Over the years, both Governor Andrew Cuomo and Mayor Bill de Blasio have earmarked millions of dollars for legal help for undocumented immigrants in New York. Recently, Mayor de Blasio has announced that he no longer wants New York City to fund legal representation for non-citizens who have committed certain criminal acts, whereas Governor Cuomo’s program does not have these restrictions. The announcement has raised concern for New York’s immigrant communities and advocates who believe that non-citizens should not be deprived of due process because of past, sometimes minor, offenses.
Last month, when Mayor de Blasio added $16.4 million to New York City’s fund to defend immigrants facing deportation, he stated that the resources could not be used to provide legal services to non-citizens who have been convicted of certain criminal offenses. Mayor de Blasio referenced a list of 170 offenses that includes some serious violent crimes, such as sexual assault and murder, but also low-level, non-violent crimes, such as drug possession in the first or second degree. Under President Trump’s January executive order, legal permanent residents and visa holders who commit drug possession crimes are be subject to deportation and would be considered priorities for removal under the order. Those who commit one of the 170 offenses will be exempt from New York City’s sanctuary provisions. If a defendant has one of these convictions, the New York Police Department (NYPD) and Department of Correction will cooperate with Immigration and Customs Enforcement (ICE) and will detain them on the agency’s behalf.
Advocates have praised the governor for maintaining universal representation of undocumented immigrants and oppose the mayor’s restriction of the funds. According to advocates, Mayor de Blasio’s restriction on the funds for legal representation deprives many non-citizens of a fair hearing and due process and puts them at immeasurable odds in court. Since the U.S. Constitution does not guarantee legal representation in immigration court, those who have committed crimes and cannot afford an attorney will face their civil immigration proceedings alone against trained government lawyers.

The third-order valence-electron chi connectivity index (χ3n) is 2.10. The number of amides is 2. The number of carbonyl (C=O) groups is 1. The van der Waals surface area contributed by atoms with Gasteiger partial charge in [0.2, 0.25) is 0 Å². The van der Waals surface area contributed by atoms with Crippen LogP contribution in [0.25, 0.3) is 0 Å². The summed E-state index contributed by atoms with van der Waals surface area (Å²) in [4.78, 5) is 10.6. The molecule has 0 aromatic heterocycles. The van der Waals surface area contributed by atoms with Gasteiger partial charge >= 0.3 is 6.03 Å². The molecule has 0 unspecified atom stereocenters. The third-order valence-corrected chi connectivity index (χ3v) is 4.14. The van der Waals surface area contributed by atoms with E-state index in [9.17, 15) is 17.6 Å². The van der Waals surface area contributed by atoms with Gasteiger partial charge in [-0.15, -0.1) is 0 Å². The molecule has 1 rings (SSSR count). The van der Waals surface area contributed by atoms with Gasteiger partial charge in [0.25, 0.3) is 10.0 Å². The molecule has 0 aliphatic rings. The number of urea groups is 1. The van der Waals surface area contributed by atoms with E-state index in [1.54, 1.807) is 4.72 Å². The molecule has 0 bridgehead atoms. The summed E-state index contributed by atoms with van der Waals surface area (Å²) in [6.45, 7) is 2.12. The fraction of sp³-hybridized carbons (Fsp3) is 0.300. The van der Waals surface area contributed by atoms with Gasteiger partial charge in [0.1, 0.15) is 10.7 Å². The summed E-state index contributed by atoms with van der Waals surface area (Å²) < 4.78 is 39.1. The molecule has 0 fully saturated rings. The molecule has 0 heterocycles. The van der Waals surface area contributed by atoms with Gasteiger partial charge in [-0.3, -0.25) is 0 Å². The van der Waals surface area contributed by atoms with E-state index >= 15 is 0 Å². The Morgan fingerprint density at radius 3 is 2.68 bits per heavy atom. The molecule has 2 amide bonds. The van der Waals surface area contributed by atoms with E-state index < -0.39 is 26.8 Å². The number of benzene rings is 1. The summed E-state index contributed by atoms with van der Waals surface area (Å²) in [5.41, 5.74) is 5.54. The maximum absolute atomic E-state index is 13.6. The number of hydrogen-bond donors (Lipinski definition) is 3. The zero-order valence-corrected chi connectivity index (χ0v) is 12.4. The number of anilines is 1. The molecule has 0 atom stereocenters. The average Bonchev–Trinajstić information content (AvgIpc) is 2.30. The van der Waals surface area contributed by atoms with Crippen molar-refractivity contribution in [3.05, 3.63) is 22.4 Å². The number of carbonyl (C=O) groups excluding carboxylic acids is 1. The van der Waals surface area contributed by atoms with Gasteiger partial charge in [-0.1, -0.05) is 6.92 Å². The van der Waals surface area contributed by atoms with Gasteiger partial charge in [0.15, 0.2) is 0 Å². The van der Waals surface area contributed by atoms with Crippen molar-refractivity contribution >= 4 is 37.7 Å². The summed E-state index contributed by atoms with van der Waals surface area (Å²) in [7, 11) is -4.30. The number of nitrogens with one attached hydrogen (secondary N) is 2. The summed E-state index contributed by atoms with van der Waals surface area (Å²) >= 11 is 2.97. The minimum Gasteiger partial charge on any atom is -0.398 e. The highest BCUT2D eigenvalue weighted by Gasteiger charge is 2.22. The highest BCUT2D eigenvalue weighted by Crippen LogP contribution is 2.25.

Under President Donald Trump’s immigration reform, there are serious consequences for non-citizens who have committed crimes, including bars from citizenship and deportation. If you are concerned about your legal status or the legal status of a loved one it is imperative that you consult an experienced immigration attorney who can help protect your legal rights. The New York City immigration attorneys at Bretz & Coven, LLP are knowledgeable in all aspects of immigration law, including immigration eligibility with a criminal record. For more information or to schedule a consultation, call our New York immigration law office at (212) 267-2555.